Sinai Says: Blue-and-white have played themselves into nowhere-but-up status

Israel’s national basketball team has rarely entered the European Championships with lower expectations.

Israel national team coach Erez Edelstein (photo credit: ADI AVISHAI)
Israel national team coach Erez Edelstein
(photo credit: ADI AVISHAI)
Israel’s national basketball team has rarely entered the European Championships with lower expectations.
Injuries, a poor preparation period and disappointing displays in recent tournaments mean very few people believe the blue-and-white can record any achievement of significance in EuroBasket 2015, which gets underway on Saturday.
Israel faces Russia in its Group A opener in Montpellier, France on Saturday, the first of five games in six days in the group phase. The team will enjoy a rest day following the contests against Finland and Bosnia-Herzegovina before wrapping up its group games with encounters against Poland and France.
The top four teams in the group will progress to the knockout rounds.
On the face of it, Israel can compete against every team in the group apart from host and defending champion France, which has six NBA players, including the likes of Tony Parker, Nicolas Batum, Boris Diaw and Rudy Gobert.
Israel progressed to EuroBasket 2015 in impressive fashion last year, winning its qualifying group for the first time since 2001. With four teams advancing, two wins from five games could very well be enough to qualify for the knockout stages. Even so, Israel players often sounded like they were trying to convince themselves as well as their audience when speaking optimistically of the team’s chances in France over recent weeks.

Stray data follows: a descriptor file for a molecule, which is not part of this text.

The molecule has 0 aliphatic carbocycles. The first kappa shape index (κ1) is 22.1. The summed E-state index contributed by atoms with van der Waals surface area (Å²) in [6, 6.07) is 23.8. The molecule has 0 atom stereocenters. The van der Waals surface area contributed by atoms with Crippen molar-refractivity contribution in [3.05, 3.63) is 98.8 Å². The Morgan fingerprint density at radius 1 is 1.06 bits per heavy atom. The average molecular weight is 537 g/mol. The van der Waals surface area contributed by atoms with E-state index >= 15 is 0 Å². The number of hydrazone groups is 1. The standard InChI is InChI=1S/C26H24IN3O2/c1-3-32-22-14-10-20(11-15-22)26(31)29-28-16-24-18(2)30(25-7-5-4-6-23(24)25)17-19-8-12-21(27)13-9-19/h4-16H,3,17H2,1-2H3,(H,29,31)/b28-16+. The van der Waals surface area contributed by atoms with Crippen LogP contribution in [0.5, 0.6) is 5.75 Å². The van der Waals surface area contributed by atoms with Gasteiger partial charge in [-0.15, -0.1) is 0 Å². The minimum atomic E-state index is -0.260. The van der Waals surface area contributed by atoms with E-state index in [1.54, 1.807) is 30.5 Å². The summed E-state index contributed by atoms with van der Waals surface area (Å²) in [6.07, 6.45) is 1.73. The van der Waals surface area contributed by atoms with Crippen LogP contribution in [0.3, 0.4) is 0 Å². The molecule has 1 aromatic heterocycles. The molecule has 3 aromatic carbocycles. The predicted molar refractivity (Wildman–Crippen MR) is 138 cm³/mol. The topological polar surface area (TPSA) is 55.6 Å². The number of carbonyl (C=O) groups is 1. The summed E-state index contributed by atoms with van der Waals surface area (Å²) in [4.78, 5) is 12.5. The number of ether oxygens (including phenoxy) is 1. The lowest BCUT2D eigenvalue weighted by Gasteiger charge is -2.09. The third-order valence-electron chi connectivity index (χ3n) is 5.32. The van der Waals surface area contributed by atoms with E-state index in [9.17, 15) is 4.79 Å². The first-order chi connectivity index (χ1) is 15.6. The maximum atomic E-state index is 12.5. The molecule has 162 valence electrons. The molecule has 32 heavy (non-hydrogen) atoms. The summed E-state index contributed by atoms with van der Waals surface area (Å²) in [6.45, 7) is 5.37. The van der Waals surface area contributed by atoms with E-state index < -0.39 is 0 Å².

Israel’s summer could have hardly gotten off to a worse start, with veterans Yotam Halperin and Guy Pnini both being ruled out before the team even held its first training session. Captain Halperin, who helped Hapoel Jerusalem to an historic BSL championship last season, was diagnosed with a back injury, while Pnini has yet to fully recover from the surgery he underwent on his Achilles last November.
Coach Erez Edelstein still spoke confidently of the side’s chances, but his tone quickly changed when he understood the magnitude of the task he faces.
After losing its first three warm-up games, two to Macedonia and one to Ukraine, Edelstein admitted that the national team is still “searching for its identity” before pleading for patience.
A little under two weeks later, the coach did his best to still remain positive after Israel fell to 0-5 in preparation games following two defeats to last year’s World Cup finalist Serbia.
“This was the best lesson we could have received ahead of the European Championships,” said Edelstein. “This is the intensity we will encounter in France. All the teams in Europe play defense like this.
“All in all I’m happy. This is a process and we are a new team. This takes time.”
The appeal for more time has been a constant throughout the summer, and while Edelstein may well be right in his assessment that changes can’t be made overnight, he knows as well as anyone else that he is all but out of time.
Israel finally registered a win last week, beating Estonia before falling to 1-7 to cap its warm-up games last Friday, losing 86-76 to Croatia in Zagreb.